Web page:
As an instructor have you ever (or should you ever) make a student do something against his or her will?
(“How many sparkles shall I give each of them?”)
(“. . . mysteriously–almost magically . . .”)
I get a lot of nervous, panicky questions from owners about things their horses are doing. “Why did he kick out when I tried to make a flying change?” “He’s playing with the bit. What do I do?” “His neck gets too low in the trot!” Those are three out of dozens which I hear.
(“Be my guest . . .”)
BILL— to a degree, most everything, but my secret pet peeve is when novice riders describe their horses’ random bad behaviors in classical terms. I’m sorry, your nervous, neurotic horse was not piaffing on the trail. He was just anxiously prancing about, most likely in no coherent rhythm.
Nor did he perform a levade, a balanced “crouching,” very collected movement with extreme bending of his hocks. He was just standing on his hind legs. That’s very different!
These are not just semantic disparities. To endow them with classical names doesn’t give credit to the time it takes and the degree of difficulty involved in training those actual movements
(“. . . he will stop paying attention.”)
(“I am a big fan of fist-shaking old coots.”)
I think we are all familiar with published rants which bemoan the decline in social mores and the increase in ignorant or slothful behaviors none of which would have ever happened back in our day. The punch line is always the revelation that the rant was first published in 1911 or 1824 or maybe even in the Old Testament.
I am a big fan of fist-shaking old coots like Jimmy Wofford, Denny Emerson, Bill Steinkraus, and George Morris who rail against the decline of horsemanship in the current equestrian culture. That includes things as simple as not knowing how to pick out a hoof, or how to put it on a leg wrap, or even what your horse’s diet is. It includes people who don’t know the right way to change their stirrup length while mounted, how to open a gate from horseback, or how to jump up or down a bank.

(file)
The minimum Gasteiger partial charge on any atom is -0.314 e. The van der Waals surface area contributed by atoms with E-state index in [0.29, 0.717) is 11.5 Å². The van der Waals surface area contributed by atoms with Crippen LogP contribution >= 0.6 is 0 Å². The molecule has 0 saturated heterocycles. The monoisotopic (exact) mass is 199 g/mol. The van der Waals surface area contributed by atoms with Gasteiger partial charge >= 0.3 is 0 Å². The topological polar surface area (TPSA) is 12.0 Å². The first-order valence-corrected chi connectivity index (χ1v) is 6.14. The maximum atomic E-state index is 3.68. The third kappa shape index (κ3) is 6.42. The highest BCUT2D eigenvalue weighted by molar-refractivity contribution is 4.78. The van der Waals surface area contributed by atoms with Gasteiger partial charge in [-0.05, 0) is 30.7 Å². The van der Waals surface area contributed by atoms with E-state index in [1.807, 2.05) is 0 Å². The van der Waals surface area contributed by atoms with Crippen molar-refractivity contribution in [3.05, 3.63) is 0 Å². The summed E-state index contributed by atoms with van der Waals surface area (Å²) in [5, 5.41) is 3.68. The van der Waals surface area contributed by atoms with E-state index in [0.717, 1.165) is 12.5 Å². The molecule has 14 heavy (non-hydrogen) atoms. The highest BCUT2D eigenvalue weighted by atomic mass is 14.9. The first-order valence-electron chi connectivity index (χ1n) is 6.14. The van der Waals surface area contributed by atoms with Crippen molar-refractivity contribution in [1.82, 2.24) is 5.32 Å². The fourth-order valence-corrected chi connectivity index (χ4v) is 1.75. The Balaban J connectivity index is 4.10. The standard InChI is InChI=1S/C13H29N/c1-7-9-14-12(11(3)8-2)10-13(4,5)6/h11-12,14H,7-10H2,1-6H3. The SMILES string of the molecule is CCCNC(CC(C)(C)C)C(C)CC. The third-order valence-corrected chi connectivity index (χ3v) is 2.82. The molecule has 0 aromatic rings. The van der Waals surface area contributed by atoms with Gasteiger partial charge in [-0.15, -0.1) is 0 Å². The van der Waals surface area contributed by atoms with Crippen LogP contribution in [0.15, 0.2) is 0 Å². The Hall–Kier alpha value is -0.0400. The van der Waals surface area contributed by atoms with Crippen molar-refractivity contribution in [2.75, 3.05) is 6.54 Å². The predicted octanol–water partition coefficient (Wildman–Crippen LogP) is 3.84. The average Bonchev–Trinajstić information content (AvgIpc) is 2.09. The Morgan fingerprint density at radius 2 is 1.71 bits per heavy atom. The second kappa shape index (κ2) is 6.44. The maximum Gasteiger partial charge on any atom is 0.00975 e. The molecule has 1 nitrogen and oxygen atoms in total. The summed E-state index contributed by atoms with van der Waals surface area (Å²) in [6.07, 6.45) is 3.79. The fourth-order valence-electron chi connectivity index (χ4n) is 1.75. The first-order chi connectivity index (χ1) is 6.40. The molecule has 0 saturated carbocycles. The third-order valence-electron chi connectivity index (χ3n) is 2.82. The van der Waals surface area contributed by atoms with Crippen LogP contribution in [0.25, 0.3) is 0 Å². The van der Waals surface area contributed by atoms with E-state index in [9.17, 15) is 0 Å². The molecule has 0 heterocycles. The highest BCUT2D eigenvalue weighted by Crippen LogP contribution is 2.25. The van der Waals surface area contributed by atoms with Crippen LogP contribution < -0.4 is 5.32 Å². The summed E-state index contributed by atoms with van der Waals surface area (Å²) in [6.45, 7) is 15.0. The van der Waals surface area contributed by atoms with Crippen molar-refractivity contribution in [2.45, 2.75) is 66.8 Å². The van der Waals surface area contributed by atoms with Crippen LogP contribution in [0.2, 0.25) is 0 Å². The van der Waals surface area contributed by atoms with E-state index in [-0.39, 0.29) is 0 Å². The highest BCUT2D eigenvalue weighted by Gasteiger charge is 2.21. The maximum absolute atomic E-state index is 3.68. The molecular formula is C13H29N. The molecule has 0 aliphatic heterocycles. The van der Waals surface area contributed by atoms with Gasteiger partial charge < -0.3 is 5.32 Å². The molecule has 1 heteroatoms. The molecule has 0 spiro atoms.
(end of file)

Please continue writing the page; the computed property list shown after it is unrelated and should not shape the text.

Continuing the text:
Though clean, pressed, and workmanlike ought to be our minimum expectation, I would note that some of the spit and polish which was customary in the old days was actually applied by an underpaid groom or demanded by a pedantic ex-army colonel father.
I’m OK that a professional who earns her living schooling horses has them handed to her in succession and not have to do all the tacking up and cooling out. Obviously she knows how to do all that stuff. It’s just not a cost effective use of her time. However, if you are a kid or an amateur, unless you’re rushing to a dental appointment afterwards, you really should be doing those things yourself! Likewise, as much as I approve of familial bonding, parents are not supposed to be slaves to their children. The pony club rally custom of parents being exiled from the stable area may be extreme, but it encourages a more complete relationship between kids and their horses—a pretty good one—to carry through your whole riding life.
(“Bash him in the ribs!” is not a term of art .)
(“That’s the way we’ve always done it.”)
QOTM: I need flying change exercises. I’m currently doing them sporadically whenever I can just pick up the canter and just go until he’s not thinking about it and then throwing one in. Ideas?